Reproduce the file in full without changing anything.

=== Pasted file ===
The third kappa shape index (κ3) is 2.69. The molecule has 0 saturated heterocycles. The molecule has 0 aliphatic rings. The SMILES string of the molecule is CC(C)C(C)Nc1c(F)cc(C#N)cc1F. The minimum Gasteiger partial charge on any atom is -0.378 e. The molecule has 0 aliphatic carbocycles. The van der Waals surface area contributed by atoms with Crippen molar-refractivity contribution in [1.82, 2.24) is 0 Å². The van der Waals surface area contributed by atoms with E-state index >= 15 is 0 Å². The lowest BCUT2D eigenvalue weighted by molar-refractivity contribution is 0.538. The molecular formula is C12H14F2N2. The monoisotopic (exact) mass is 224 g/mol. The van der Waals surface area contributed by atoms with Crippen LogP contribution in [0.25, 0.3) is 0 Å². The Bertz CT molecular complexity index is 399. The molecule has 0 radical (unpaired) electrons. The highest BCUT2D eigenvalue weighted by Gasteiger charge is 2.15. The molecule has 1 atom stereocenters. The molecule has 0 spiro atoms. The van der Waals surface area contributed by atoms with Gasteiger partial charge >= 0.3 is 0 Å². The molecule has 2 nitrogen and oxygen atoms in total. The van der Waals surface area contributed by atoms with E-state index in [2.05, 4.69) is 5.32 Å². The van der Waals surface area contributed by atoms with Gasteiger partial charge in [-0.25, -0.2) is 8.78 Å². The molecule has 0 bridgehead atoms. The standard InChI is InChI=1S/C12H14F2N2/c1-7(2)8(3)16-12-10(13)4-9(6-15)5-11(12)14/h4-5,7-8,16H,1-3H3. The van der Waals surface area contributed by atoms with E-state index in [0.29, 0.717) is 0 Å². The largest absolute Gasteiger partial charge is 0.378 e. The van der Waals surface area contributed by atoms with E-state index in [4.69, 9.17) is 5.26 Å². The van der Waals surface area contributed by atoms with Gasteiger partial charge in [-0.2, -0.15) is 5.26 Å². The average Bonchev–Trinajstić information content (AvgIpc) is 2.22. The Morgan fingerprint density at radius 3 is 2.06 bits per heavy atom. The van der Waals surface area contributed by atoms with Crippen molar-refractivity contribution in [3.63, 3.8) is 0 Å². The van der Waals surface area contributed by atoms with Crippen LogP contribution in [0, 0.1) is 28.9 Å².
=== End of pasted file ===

The third kappa shape index (κ3) is 2.69. The molecule has 0 saturated heterocycles. The molecule has 0 aliphatic rings. The SMILES string of the molecule is CC(C)C(C)Nc1c(F)cc(C#N)cc1F. The minimum Gasteiger partial charge on any atom is -0.378 e. The molecule has 0 aliphatic carbocycles. The van der Waals surface area contributed by atoms with Crippen molar-refractivity contribution in [1.82, 2.24) is 0 Å². The van der Waals surface area contributed by atoms with E-state index >= 15 is 0 Å². The lowest BCUT2D eigenvalue weighted by molar-refractivity contribution is 0.538. The molecular formula is C12H14F2N2. The monoisotopic (exact) mass is 224 g/mol. The van der Waals surface area contributed by atoms with Crippen LogP contribution in [0.25, 0.3) is 0 Å². The Bertz CT molecular complexity index is 399. The molecule has 0 radical (unpaired) electrons. The highest BCUT2D eigenvalue weighted by Gasteiger charge is 2.15. The molecule has 1 atom stereocenters. The molecule has 0 spiro atoms. The van der Waals surface area contributed by atoms with Gasteiger partial charge >= 0.3 is 0 Å². The molecule has 2 nitrogen and oxygen atoms in total. The van der Waals surface area contributed by atoms with E-state index in [2.05, 4.69) is 5.32 Å². The van der Waals surface area contributed by atoms with Gasteiger partial charge in [-0.25, -0.2) is 8.78 Å². The molecule has 0 bridgehead atoms. The standard InChI is InChI=1S/C12H14F2N2/c1-7(2)8(3)16-12-10(13)4-9(6-15)5-11(12)14/h4-5,7-8,16H,1-3H3. The van der Waals surface area contributed by atoms with E-state index in [0.29, 0.717) is 0 Å². The largest absolute Gasteiger partial charge is 0.378 e. The van der Waals surface area contributed by atoms with E-state index in [4.69, 9.17) is 5.26 Å². The van der Waals surface area contributed by atoms with Gasteiger partial charge in [-0.2, -0.15) is 5.26 Å². The average Bonchev–Trinajstić information content (AvgIpc) is 2.22. The Morgan fingerprint density at radius 3 is 2.06 bits per heavy atom. The van der Waals surface area contributed by atoms with Crippen molar-refractivity contribution in [3.63, 3.8) is 0 Å². The van der Waals surface area contributed by atoms with Crippen LogP contribution in [0, 0.1) is 28.9 Å².